The dining-room table should occupy that position which will make the guests most comfortable, and give the most pleasing outlook. Let the chair to be occupied by the host be at the end of the table farthest from the door. The size of the table must always be adjusted to the number of guests. The top of the table must be kept polished and unmarred. Good form requires that the table be always uncovered when not in use.
The details of setting the table and serving meals vary with the conditions, the times, and the taste of the hostess, the same as all things are swayed by fashion and necessity. There are some rules for setting the table which never change materially, and there is a medium in serving meals, as well as in other things, which is never conspicuous, not overdone, nor trying, because the guests are not made uncomfortable.
Whether a beautiful and highly polished table shall be used with mats and doilies, or whether a plain table covered with a handsome, snow-white damask is more desirable, the hostess and the fashion at the time must de-cide. If the bare table is used, it must be protected in some way. Mats for hot dishes are often objectionable, because they do not combine beauty and utility. Hand-painted trays, with some device to prevent sliding, answer all conditions, but are very expensive. If the table is to be covered, it must be,made the proper size to accommo-date the number of people to be seated, then covered with a felt, and the cloth placed straight and smoothly over all.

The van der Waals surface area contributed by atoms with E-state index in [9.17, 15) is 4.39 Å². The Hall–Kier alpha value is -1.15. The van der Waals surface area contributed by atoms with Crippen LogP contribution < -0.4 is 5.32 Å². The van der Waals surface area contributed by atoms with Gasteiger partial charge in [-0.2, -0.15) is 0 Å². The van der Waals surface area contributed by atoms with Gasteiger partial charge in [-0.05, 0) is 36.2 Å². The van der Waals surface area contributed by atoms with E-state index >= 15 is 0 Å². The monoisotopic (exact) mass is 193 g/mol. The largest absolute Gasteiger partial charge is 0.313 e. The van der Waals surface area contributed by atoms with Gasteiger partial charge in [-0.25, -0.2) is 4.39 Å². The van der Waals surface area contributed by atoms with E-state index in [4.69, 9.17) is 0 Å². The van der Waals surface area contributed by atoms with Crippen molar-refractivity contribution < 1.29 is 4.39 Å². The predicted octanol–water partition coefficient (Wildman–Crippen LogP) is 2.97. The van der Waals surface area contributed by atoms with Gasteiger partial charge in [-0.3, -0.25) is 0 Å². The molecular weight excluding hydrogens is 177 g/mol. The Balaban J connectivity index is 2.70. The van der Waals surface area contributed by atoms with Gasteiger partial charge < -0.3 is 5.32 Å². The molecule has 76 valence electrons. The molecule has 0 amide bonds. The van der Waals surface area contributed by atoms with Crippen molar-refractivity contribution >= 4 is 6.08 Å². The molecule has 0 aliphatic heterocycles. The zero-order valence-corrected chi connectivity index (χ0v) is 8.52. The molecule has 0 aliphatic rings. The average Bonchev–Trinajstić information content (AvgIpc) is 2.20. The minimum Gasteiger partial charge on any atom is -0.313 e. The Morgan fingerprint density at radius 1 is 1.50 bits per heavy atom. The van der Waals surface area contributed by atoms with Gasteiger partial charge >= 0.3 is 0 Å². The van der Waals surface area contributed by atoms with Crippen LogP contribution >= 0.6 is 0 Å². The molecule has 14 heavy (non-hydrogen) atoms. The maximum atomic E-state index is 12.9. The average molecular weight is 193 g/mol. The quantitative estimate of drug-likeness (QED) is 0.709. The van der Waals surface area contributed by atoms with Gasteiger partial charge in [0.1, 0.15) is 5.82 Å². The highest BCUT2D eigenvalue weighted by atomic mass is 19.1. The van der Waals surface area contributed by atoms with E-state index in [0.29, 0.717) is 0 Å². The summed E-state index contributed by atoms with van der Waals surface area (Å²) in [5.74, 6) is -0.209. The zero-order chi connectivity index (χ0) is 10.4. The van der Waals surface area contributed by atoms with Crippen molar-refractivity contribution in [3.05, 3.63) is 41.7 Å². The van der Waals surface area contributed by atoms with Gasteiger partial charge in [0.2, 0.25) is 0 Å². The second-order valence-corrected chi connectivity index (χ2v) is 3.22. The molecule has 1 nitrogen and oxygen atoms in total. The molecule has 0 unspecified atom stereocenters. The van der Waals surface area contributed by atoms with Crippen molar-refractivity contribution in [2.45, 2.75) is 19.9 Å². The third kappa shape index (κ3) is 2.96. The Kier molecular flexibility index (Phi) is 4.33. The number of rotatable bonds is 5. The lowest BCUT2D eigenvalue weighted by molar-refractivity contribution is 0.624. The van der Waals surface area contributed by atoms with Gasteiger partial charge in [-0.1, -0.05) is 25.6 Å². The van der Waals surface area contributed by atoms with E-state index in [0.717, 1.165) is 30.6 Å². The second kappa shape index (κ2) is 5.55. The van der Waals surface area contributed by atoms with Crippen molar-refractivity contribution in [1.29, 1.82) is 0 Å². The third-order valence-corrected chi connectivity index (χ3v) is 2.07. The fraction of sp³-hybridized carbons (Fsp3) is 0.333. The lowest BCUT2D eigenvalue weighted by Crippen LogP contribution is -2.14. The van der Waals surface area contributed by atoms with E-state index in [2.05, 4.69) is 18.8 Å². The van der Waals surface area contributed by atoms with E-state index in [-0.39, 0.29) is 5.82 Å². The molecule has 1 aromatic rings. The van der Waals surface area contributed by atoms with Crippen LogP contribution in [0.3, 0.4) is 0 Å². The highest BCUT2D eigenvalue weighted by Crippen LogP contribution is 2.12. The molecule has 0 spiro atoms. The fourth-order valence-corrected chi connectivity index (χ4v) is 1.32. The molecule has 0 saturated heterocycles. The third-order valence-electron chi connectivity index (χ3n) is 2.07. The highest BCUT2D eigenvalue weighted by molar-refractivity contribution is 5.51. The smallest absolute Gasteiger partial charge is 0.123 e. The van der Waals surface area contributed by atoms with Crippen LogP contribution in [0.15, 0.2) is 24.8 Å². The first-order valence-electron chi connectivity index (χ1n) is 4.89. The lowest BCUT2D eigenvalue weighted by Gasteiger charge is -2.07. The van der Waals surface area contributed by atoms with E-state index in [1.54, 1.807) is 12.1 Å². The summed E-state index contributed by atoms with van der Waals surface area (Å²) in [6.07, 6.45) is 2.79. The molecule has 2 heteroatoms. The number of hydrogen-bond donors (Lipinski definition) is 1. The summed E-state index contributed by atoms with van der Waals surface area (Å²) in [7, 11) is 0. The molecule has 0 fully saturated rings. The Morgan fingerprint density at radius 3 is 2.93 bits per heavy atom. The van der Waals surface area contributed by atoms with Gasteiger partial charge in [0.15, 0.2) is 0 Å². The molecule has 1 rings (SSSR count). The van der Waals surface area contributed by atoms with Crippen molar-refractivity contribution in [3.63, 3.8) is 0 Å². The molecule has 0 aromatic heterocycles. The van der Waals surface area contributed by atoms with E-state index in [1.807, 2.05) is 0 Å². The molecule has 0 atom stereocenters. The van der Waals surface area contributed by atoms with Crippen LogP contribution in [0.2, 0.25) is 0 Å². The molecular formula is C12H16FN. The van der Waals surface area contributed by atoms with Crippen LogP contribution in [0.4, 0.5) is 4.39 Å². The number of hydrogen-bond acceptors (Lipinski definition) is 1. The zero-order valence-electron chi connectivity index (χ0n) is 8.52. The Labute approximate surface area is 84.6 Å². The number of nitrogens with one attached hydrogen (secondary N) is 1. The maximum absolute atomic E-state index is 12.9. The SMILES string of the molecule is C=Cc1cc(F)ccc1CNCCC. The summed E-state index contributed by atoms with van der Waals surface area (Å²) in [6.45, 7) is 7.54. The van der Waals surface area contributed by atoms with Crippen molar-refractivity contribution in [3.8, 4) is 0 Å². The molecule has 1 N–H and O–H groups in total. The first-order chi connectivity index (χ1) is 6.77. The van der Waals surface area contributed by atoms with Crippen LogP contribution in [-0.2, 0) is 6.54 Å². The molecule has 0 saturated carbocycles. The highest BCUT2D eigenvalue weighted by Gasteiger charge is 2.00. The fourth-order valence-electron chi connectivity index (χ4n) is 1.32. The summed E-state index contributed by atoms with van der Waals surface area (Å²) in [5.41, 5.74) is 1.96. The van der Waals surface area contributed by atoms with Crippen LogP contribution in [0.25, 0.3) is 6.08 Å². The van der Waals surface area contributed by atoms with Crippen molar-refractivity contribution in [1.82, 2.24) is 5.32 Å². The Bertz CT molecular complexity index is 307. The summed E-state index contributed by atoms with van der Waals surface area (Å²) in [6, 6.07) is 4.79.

References: Boston Cook Book - Lincoln - pp. 439-443; The Expert Waitress - Springsteed.
At each meal, see that such articles as the host may need are on a side table near that end of the room, and what the hostess needs are on a table near her. Oyster plates, salad plates, and dishes for ices should be cold, and soup dishes and meat and vegetable platters warm. Coffee and tea should be kept hot without deteriorating. In beginning the meal, first serve the lady on the right of the host, then pass in regular order. When removing a course, take the food first.
Table Laid for Breakfast